Paris protesters ram burning car into mayor’s home and leave family injured in ‘assassination attempt’

Suburban mayor’s wife and child left injured in horrifying attack

Holly Hales,Bel Trew
Sunday 02 July 2023 21:55 BST
Heavy riot police presence on Champs-Elysees in security clampdown after unrest

The home of a Paris mayor has been raided and set alight while his wife and children were inside sleeping as the city continues to be rocked by riots.

Vincent Jeanbrun, who is in charge of the area of L’Hay-les-Roses in the southern suburbs, said rockets were also thrown as they fled from the burning house in what he’s calling an “assassination attempt”.

Mr Jeanbrun said his wife and one of his two children, who are both aged under eight, were injured as they fled the building in the early hours of Sunday.

The attack took place at the home of a suburban Parisian mayor (Bel Trew/The Independent)

“Last night, a milestone was reached in horror and ignominy,” he wrote on Twitter.

“My home was attacked and my family was the victim of an assassination attempt.”

The mayor was not at home at the time but was instead working at his office.

Mr Jeanbrun also said the attack was “a murder attempt of unspeakable cowardice”.

“A line has been crossed,” he said. “If my priority today is to take care of my family, my determination to protect and serve the Republic is greater than before.”

A car was used to ram through the gates of the family’s home before the vehicle was set on fire in an effort for flames to spread to the house, Mr Jeanbrun said in a statement.

His wife, Melanie Nowak, suffered a broken leg when she attempted to flee through rocket fire.

Protests have taken place in different parts of the country (AFP via Getty)

An attempted murder investigation has already been opened, according to France’s minister of the interior Gerald Darmanin. “The perpetrators will answer for their heinous acts,” he said.

The street outside of the Jeanbrun’s family home in L’Hay-les-Roses was closed off by police officers who declined to speak to the media on Sunday evening about what had occurred.

However, residents of the affluent and quiet suburb said they were “deeply frightened” by the incident and said it was “unimaginable” in their neighbourhood.

“By chance we spoke to the mayor just yesterday and he said there was a problem but we never imagined this. It’s very scary and unexpected,” said Dominique, 61, who lives 100m away and is a neighbour of the Jeanburns.

He said the mayor’s wife was still being treated for her injuries in hospital.

“They came at 1am and set fire to a car, rammed the house with it while the children were inside,” his wife Veronique added, visibly shaken. “In all the 20 years we have lived here we have never experienced anything like it. It’s terrifying,” she added.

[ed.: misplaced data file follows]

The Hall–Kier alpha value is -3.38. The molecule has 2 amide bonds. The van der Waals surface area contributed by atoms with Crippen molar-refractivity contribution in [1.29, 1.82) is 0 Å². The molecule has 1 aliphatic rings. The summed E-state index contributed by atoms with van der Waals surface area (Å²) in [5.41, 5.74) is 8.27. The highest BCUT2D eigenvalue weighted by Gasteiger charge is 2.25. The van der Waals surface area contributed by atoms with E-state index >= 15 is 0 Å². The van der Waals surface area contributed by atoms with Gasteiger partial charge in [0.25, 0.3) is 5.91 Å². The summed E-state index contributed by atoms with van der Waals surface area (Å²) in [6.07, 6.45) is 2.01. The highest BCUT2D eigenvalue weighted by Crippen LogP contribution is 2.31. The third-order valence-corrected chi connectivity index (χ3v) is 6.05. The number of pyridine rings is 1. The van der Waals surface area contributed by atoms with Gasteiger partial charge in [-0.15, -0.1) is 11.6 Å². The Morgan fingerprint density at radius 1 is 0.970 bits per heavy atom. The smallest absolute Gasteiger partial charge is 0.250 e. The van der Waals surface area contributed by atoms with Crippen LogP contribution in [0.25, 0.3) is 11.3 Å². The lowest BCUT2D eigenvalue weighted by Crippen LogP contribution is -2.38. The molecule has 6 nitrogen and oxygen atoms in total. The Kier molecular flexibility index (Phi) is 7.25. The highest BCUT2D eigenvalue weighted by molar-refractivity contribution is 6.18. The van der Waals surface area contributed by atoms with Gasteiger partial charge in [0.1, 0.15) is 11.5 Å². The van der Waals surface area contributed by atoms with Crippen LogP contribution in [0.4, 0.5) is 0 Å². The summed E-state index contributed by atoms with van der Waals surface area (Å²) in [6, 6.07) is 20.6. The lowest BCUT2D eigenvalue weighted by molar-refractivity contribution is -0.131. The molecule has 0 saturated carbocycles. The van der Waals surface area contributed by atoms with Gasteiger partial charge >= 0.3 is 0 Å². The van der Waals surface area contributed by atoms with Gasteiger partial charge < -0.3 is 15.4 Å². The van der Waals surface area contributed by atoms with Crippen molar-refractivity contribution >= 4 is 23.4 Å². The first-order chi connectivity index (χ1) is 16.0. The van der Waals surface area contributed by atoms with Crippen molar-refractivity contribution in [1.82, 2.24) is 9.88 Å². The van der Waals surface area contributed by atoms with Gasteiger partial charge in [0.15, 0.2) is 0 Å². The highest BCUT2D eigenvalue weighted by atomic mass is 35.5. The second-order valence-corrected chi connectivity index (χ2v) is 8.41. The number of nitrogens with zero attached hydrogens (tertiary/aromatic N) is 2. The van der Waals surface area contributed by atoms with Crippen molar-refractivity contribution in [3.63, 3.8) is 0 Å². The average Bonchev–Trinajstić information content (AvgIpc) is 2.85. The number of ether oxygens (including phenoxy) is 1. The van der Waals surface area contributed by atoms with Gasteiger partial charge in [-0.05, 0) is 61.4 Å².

Firefighters douse the flames of a hotel set on fire during protests in Roubaix, northern France (AFP via Getty)

Both said the area had been quiet despite the unrest rocking the rest of country but the mayor had been concerned in recent days as he had come out publicly supporting the need to police the streets.

“There is no justification for this act – people have looted shops, burned cars and now done this, attacking a family while children are inside,” Veronique added.

Another resident of the area – Michel, 30, a lawyer – said the attack only shored up the belief in these neighbourhoods that a greater police presence was needed. “Nobody is safe at the moment and so we live day by day. This area is usually calm –but people are jumping on this moment, opportunists to destabilise everything,” he added.

The attack took place about 30km (19 miles) away from where a 17-year-old boy was killed, allegedly by a police officer, during a traffic stop on Tuesday in the suburb of Nanterre.

Nahel Merzouk’s death has triggered widespread riots in France, which resulted in tens of thousands of police officers being deployed to the streets.

His grandmother, Nadia, urged people not to join in the chaos in a desperate plea on Saturday. “I want it to stop everywhere,” she told TV channel BFM TV.

“I tell the people who are rioting this: do not smash windows, attack schools or buses. Stop! It’s the mums who are taking the bus, it’s the mums who walk outside.”

Nadia went on to detail just how the tragedy has undone her family. “It’s over, my daughter no longer has a life,” she said.

Anger and unrest quickly spread from the capital’s suburbs to other parts of France including Marseille after almost a week since the shooting.

Mounia attended Thursday’s march in tribute to her son in Nanterre (Reuters)

Curfews have been enforced in some places and thousands of police deployed to the streets in a bid to stop the chaos, which has included looting and bins being set on fire.

Riots continued for a fifth night on Saturday, with 45,000 police deployed and 719 people arrested across the country by early on Sunday.

Mourners paid tribute at the teenager’s funeral in the Parisian suburb of Nanterre on Saturday, near where he died.

Nahel’s mother, who was identified as Mounia, told French television station France 5 this week about the tragedy’s impact on her.

“(The police officer) saw a little Arab-looking kid, he wanted to take his life,” she said. “A police officer cannot take his gun and fire at our children, take our children’s lives.”

The teenager was of Algerian and Moroccan descent and lived in a suburb in the Vieux-Pont neighbourhood of Nanterre, about 15km from the centre of Paris.

Nadia did not attend the “marche blanche”, which was organised by her daughter on Thursday night as she didn’t want to leave the spot where her grandson died.

French president Emmanuel Macron met with ministers on Sunday evening in a desperate effort to review the situation.

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